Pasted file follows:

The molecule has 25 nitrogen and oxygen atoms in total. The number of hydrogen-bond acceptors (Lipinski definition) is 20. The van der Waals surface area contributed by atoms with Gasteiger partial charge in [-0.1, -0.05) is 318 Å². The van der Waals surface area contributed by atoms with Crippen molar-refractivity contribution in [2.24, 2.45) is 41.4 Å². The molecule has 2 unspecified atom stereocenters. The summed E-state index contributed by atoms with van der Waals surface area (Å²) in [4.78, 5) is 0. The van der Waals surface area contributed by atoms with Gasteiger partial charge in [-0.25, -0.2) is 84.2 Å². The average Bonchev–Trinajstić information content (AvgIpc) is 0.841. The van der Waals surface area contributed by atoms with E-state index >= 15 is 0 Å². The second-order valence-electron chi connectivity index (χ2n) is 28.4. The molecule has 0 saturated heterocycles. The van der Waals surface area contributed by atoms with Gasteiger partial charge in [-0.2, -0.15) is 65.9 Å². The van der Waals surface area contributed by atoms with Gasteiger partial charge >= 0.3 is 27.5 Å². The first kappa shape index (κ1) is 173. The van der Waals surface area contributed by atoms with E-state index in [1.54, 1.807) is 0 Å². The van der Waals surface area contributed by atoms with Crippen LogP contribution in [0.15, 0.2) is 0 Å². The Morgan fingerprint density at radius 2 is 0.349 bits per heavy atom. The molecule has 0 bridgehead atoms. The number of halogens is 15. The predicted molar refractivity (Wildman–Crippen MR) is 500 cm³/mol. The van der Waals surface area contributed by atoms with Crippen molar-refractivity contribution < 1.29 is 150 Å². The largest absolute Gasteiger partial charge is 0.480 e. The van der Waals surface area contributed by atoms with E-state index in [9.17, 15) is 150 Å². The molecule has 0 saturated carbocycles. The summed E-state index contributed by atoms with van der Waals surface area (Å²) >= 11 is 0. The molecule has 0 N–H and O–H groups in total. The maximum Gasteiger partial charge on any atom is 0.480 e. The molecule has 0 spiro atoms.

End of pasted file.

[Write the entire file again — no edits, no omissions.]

The molecule has 25 nitrogen and oxygen atoms in total. The number of hydrogen-bond acceptors (Lipinski definition) is 20. The van der Waals surface area contributed by atoms with Gasteiger partial charge in [-0.1, -0.05) is 318 Å². The van der Waals surface area contributed by atoms with Crippen molar-refractivity contribution in [2.24, 2.45) is 41.4 Å². The molecule has 2 unspecified atom stereocenters. The summed E-state index contributed by atoms with van der Waals surface area (Å²) in [4.78, 5) is 0. The van der Waals surface area contributed by atoms with Gasteiger partial charge in [-0.25, -0.2) is 84.2 Å². The average Bonchev–Trinajstić information content (AvgIpc) is 0.841. The van der Waals surface area contributed by atoms with E-state index >= 15 is 0 Å². The second-order valence-electron chi connectivity index (χ2n) is 28.4. The molecule has 0 saturated heterocycles. The van der Waals surface area contributed by atoms with Gasteiger partial charge in [-0.2, -0.15) is 65.9 Å². The van der Waals surface area contributed by atoms with Gasteiger partial charge >= 0.3 is 27.5 Å². The first kappa shape index (κ1) is 173. The van der Waals surface area contributed by atoms with E-state index in [1.54, 1.807) is 0 Å². The van der Waals surface area contributed by atoms with Crippen LogP contribution in [0.15, 0.2) is 0 Å². The Morgan fingerprint density at radius 2 is 0.349 bits per heavy atom. The molecule has 0 bridgehead atoms. The number of halogens is 15. The predicted molar refractivity (Wildman–Crippen MR) is 500 cm³/mol. The van der Waals surface area contributed by atoms with Crippen molar-refractivity contribution < 1.29 is 150 Å². The largest absolute Gasteiger partial charge is 0.480 e. The van der Waals surface area contributed by atoms with E-state index in [9.17, 15) is 150 Å². The molecule has 0 saturated carbocycles. The summed E-state index contributed by atoms with van der Waals surface area (Å²) >= 11 is 0. The molecule has 0 N–H and O–H groups in total. The maximum Gasteiger partial charge on any atom is 0.480 e. The molecule has 0 spiro atoms.